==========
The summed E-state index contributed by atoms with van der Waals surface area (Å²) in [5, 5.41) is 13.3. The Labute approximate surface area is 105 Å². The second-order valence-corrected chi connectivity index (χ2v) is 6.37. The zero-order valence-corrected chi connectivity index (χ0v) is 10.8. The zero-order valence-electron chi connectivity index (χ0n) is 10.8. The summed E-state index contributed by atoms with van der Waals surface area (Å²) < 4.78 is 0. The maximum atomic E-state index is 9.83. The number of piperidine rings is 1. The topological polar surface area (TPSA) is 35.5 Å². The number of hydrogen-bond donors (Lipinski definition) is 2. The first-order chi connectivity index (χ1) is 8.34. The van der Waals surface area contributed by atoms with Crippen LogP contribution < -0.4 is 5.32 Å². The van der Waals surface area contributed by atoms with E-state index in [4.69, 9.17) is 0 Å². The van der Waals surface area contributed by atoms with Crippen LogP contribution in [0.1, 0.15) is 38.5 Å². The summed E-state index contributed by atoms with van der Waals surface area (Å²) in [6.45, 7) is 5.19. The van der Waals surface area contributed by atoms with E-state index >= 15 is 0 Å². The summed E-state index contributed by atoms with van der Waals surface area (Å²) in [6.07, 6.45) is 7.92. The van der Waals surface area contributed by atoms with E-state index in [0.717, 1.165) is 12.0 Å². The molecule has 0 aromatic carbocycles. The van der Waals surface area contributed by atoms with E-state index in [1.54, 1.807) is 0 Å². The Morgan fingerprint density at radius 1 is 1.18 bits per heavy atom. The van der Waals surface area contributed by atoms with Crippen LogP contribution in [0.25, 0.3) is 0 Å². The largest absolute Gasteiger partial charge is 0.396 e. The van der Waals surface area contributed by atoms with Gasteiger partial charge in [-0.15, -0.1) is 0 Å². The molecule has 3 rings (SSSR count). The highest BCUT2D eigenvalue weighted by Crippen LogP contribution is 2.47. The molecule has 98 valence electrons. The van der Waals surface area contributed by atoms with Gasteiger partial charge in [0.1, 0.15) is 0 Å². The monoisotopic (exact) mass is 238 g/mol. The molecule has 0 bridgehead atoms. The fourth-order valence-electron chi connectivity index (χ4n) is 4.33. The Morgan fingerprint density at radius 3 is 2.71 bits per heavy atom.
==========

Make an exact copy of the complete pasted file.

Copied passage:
The summed E-state index contributed by atoms with van der Waals surface area (Å²) in [5, 5.41) is 13.3. The Labute approximate surface area is 105 Å². The second-order valence-corrected chi connectivity index (χ2v) is 6.37. The zero-order valence-corrected chi connectivity index (χ0v) is 10.8. The zero-order valence-electron chi connectivity index (χ0n) is 10.8. The summed E-state index contributed by atoms with van der Waals surface area (Å²) < 4.78 is 0. The maximum atomic E-state index is 9.83. The number of piperidine rings is 1. The topological polar surface area (TPSA) is 35.5 Å². The number of hydrogen-bond donors (Lipinski definition) is 2. The first-order chi connectivity index (χ1) is 8.34. The van der Waals surface area contributed by atoms with Crippen LogP contribution < -0.4 is 5.32 Å². The van der Waals surface area contributed by atoms with E-state index in [4.69, 9.17) is 0 Å². The van der Waals surface area contributed by atoms with Crippen LogP contribution in [0.1, 0.15) is 38.5 Å². The summed E-state index contributed by atoms with van der Waals surface area (Å²) in [6.45, 7) is 5.19. The van der Waals surface area contributed by atoms with E-state index >= 15 is 0 Å². The summed E-state index contributed by atoms with van der Waals surface area (Å²) in [6.07, 6.45) is 7.92. The van der Waals surface area contributed by atoms with E-state index in [0.717, 1.165) is 12.0 Å². The molecule has 0 aromatic carbocycles. The van der Waals surface area contributed by atoms with E-state index in [1.54, 1.807) is 0 Å². The Morgan fingerprint density at radius 1 is 1.18 bits per heavy atom. The van der Waals surface area contributed by atoms with Crippen LogP contribution in [0.25, 0.3) is 0 Å². The largest absolute Gasteiger partial charge is 0.396 e. The van der Waals surface area contributed by atoms with Gasteiger partial charge in [-0.15, -0.1) is 0 Å². The molecule has 3 rings (SSSR count). The highest BCUT2D eigenvalue weighted by Crippen LogP contribution is 2.47. The molecule has 98 valence electrons. The van der Waals surface area contributed by atoms with Gasteiger partial charge in [0.1, 0.15) is 0 Å². The monoisotopic (exact) mass is 238 g/mol. The molecule has 0 bridgehead atoms. The fourth-order valence-electron chi connectivity index (χ4n) is 4.33. The Morgan fingerprint density at radius 3 is 2.71 bits per heavy atom.